People who use an E-ZPass on the Pennsylvania Turnpike already pay less than those who pay cash. If the Turnpike Commission converts to a cashless all-electronic collection system, the savings will be even greater.
Turnpike spokesman Carl DeFebo said the All-Electronic Toll (AET) feasibility report states that the surcharge on those who don’t have an E-ZPass could be as high as 76 percent based on studies of other systems that have AET.
“That number is really out there,” he said. “E-ZPass customers now have a 17 1/2 percent discount. That will continue. Compare the video system to the cash rate. The maximum surcharge will more likely be 50 percent.”
If the commission approves an AET system, turnpike motorists who do not have an E-ZPass will have their license plates video-photographed.
The registered owner of that vehicle will be billed by mail. They will be mailed bills twice and if they don’t pay, a citation will be issued similar to the citation now sent to people who don’t have an E-ZPass but who go through the E-ZPass toll lane. Sixty-eight percent of
turnpike customers already use one.
“Keep in mind the E-ZPass annual cost is $6 for the account fee,” DeFebo said. “Even if you only use it a couple times a year, a longer trip will make up that $6 quickly. People could go to our AET website (www.paturnpike.com/aet) and compare a trip to see what their savings
A sample was tried on the website. From Somerset to Valley Forge, the cash-paying customer pays $19.20. The E-ZPass customer pays $16.24.
That is a savings of $2.96. One round trip would almost pay the annual cost of the E-ZPass.
People may use one E-ZPass in several vehicles, but must register each vehicle’s license plate and description. The passes are attached with adhesive strips and people receive two sets of strips with the pass and may request extras. People may apply online or in Somerset at the Giant Eagle Get-Go or the AAA office, both along Center Avenue. The registered owner must start the account with $35 and can either select auto replenish, which means your credit card will be billed when your balance goes under $10, or choose to replenish yourself. That $35 is not a monthly fee, it is used for tolls.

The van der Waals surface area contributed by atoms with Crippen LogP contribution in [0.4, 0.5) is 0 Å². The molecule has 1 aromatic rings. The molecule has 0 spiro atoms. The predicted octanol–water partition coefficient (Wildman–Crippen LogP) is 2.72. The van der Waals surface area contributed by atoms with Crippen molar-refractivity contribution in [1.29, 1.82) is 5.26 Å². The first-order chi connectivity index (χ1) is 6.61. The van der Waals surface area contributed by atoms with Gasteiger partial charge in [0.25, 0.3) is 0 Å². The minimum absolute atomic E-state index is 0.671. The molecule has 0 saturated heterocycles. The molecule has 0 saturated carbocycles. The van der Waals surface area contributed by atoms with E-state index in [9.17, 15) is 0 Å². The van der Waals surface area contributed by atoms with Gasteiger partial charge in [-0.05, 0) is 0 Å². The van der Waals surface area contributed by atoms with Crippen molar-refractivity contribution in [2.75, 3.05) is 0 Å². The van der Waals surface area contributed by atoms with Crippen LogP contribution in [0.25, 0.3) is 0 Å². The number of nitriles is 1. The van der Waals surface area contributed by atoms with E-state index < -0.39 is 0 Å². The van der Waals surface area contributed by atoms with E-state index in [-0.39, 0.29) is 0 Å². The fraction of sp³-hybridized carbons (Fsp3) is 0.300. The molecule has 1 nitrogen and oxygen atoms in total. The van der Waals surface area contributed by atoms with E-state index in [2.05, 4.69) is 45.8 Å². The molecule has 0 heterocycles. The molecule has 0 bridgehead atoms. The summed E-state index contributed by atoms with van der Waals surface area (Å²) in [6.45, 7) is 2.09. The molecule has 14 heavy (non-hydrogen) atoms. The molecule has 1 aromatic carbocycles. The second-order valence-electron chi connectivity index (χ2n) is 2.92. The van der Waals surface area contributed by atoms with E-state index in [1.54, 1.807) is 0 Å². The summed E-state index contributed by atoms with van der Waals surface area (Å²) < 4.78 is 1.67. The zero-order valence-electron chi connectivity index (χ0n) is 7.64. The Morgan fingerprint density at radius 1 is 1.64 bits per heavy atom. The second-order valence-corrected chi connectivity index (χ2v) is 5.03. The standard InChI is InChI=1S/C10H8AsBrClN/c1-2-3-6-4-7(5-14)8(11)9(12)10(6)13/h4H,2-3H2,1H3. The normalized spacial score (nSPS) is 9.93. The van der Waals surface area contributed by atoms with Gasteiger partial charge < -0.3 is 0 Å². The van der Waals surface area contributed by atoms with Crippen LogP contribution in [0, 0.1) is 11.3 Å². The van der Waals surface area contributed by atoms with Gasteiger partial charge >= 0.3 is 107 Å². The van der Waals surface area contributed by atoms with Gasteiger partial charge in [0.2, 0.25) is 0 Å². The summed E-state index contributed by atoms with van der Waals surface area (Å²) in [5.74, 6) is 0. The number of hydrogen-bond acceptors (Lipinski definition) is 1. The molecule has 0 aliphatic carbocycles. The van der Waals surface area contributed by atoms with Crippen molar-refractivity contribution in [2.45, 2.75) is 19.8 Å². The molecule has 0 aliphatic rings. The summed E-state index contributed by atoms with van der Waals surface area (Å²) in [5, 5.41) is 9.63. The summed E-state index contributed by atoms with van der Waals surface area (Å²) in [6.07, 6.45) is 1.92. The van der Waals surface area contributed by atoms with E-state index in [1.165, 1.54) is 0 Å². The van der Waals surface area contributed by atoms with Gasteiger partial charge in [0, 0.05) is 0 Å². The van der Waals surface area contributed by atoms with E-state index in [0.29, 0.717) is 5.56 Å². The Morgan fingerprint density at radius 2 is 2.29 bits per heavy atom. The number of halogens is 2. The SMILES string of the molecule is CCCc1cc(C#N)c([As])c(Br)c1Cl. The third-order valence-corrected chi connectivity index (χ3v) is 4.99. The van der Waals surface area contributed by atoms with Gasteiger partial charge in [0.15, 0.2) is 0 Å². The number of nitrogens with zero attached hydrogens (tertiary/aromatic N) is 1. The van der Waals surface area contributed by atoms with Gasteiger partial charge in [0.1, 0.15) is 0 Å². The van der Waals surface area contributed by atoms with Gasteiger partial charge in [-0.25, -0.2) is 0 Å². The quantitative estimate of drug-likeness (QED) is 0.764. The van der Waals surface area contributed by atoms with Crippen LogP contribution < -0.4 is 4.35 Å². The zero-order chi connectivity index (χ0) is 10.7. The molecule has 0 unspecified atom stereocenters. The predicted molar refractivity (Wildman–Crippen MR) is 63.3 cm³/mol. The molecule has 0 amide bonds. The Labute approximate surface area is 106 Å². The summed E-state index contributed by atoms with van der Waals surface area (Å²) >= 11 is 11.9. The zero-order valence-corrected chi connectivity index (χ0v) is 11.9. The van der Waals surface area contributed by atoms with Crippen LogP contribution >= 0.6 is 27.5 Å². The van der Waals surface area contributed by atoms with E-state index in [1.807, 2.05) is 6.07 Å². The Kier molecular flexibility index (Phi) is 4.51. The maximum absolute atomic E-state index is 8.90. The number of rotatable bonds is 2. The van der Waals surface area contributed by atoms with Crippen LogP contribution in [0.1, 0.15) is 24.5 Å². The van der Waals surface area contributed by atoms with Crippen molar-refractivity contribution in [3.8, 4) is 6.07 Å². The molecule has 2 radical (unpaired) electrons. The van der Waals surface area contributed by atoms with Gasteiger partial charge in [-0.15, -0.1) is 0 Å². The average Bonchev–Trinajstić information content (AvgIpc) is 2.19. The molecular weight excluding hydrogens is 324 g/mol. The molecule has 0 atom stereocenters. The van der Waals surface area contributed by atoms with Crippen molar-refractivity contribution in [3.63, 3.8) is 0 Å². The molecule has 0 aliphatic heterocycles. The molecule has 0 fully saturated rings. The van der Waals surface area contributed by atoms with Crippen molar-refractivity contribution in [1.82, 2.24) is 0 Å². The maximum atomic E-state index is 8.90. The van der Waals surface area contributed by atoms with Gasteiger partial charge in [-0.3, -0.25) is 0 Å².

Transportation consultants McCormick Taylor and Wilbur Smith Associates conducted the study. The report estimates it would cost $320 million to install AET on the turnpike and about $83 million a year to operate it. AET would save money by eliminating the cost of toll collectors, currently $65.4 million a year. Officials for Teamsters Local 77, which represents turnpike toll collectors, could not be reached for comment.
The report outlines a series of benchmarks that would have to be met before the commission can make a final decision. One of those benchmarks is if the commission can reach a reciprocity agreement with other states. Under any set of circumstances, a conversion would take at least five years, according to the report.
“As the report makes clear, we have a lot of work to do before a final decision can be made, but this is an important step forward — one we’re excited to announce and share with our customers,” Turnpike CEO Roger Nutt said in a written statement. “All-Electronic Tolling is a significant trend in our industry that a number of other agencies have implemented or are considering, and it is important that we thoroughly study such a possible conversion.”
The next step is for the commission to hire a program-management firm to oversee the next phase of the study and potentially assist the commission in a conversion to an AET system. The commission will also schedule meetings with employees. Public meetings will be held later.